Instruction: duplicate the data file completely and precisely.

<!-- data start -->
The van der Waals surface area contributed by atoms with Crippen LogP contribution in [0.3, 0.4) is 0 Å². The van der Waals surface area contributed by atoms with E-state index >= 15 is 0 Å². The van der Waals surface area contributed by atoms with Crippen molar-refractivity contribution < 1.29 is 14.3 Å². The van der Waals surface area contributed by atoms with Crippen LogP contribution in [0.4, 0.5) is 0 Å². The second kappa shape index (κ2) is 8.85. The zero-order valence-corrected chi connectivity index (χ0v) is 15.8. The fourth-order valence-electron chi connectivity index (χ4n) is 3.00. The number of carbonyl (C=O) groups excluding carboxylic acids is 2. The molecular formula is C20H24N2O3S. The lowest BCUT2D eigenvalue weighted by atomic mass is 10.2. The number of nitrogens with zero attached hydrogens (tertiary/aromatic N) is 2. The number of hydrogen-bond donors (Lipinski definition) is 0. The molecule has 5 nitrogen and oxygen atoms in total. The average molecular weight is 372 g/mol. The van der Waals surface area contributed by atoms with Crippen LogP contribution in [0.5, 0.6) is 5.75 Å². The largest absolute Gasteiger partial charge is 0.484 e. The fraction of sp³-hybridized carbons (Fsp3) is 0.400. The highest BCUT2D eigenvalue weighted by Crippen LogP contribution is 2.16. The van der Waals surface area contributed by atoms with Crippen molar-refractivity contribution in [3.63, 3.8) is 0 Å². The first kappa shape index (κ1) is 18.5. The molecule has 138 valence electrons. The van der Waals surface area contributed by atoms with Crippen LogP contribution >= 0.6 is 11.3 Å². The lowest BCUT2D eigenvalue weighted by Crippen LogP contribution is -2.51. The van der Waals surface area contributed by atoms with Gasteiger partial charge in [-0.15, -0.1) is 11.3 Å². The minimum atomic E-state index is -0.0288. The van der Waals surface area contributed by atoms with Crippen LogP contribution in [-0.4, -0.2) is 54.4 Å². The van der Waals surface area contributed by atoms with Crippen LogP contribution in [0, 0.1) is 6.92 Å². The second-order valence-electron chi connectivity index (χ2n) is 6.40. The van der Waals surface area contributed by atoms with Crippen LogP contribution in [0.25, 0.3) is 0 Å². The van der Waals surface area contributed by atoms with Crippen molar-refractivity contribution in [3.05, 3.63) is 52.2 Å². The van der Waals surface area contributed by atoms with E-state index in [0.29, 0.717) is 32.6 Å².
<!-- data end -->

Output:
The van der Waals surface area contributed by atoms with Crippen LogP contribution in [0.3, 0.4) is 0 Å². The van der Waals surface area contributed by atoms with E-state index >= 15 is 0 Å². The van der Waals surface area contributed by atoms with Crippen molar-refractivity contribution < 1.29 is 14.3 Å². The van der Waals surface area contributed by atoms with Crippen LogP contribution in [0.4, 0.5) is 0 Å². The second kappa shape index (κ2) is 8.85. The zero-order valence-corrected chi connectivity index (χ0v) is 15.8. The fourth-order valence-electron chi connectivity index (χ4n) is 3.00. The number of carbonyl (C=O) groups excluding carboxylic acids is 2. The molecular formula is C20H24N2O3S. The lowest BCUT2D eigenvalue weighted by atomic mass is 10.2. The number of nitrogens with zero attached hydrogens (tertiary/aromatic N) is 2. The number of hydrogen-bond donors (Lipinski definition) is 0. The molecule has 5 nitrogen and oxygen atoms in total. The average molecular weight is 372 g/mol. The van der Waals surface area contributed by atoms with Crippen LogP contribution in [0.5, 0.6) is 5.75 Å². The largest absolute Gasteiger partial charge is 0.484 e. The fraction of sp³-hybridized carbons (Fsp3) is 0.400. The highest BCUT2D eigenvalue weighted by Crippen LogP contribution is 2.16. The van der Waals surface area contributed by atoms with Crippen molar-refractivity contribution in [3.63, 3.8) is 0 Å². The first kappa shape index (κ1) is 18.5. The molecule has 138 valence electrons. The van der Waals surface area contributed by atoms with Crippen LogP contribution >= 0.6 is 11.3 Å². The lowest BCUT2D eigenvalue weighted by Crippen LogP contribution is -2.51. The van der Waals surface area contributed by atoms with Gasteiger partial charge in [-0.15, -0.1) is 11.3 Å². The minimum atomic E-state index is -0.0288. The van der Waals surface area contributed by atoms with Crippen LogP contribution in [-0.4, -0.2) is 54.4 Å². The van der Waals surface area contributed by atoms with Crippen LogP contribution in [0, 0.1) is 6.92 Å². The second-order valence-electron chi connectivity index (χ2n) is 6.40. The van der Waals surface area contributed by atoms with Crippen LogP contribution in [0.25, 0.3) is 0 Å². The van der Waals surface area contributed by atoms with Crippen molar-refractivity contribution in [3.05, 3.63) is 52.2 Å². The van der Waals surface area contributed by atoms with E-state index in [0.29, 0.717) is 32.6 Å².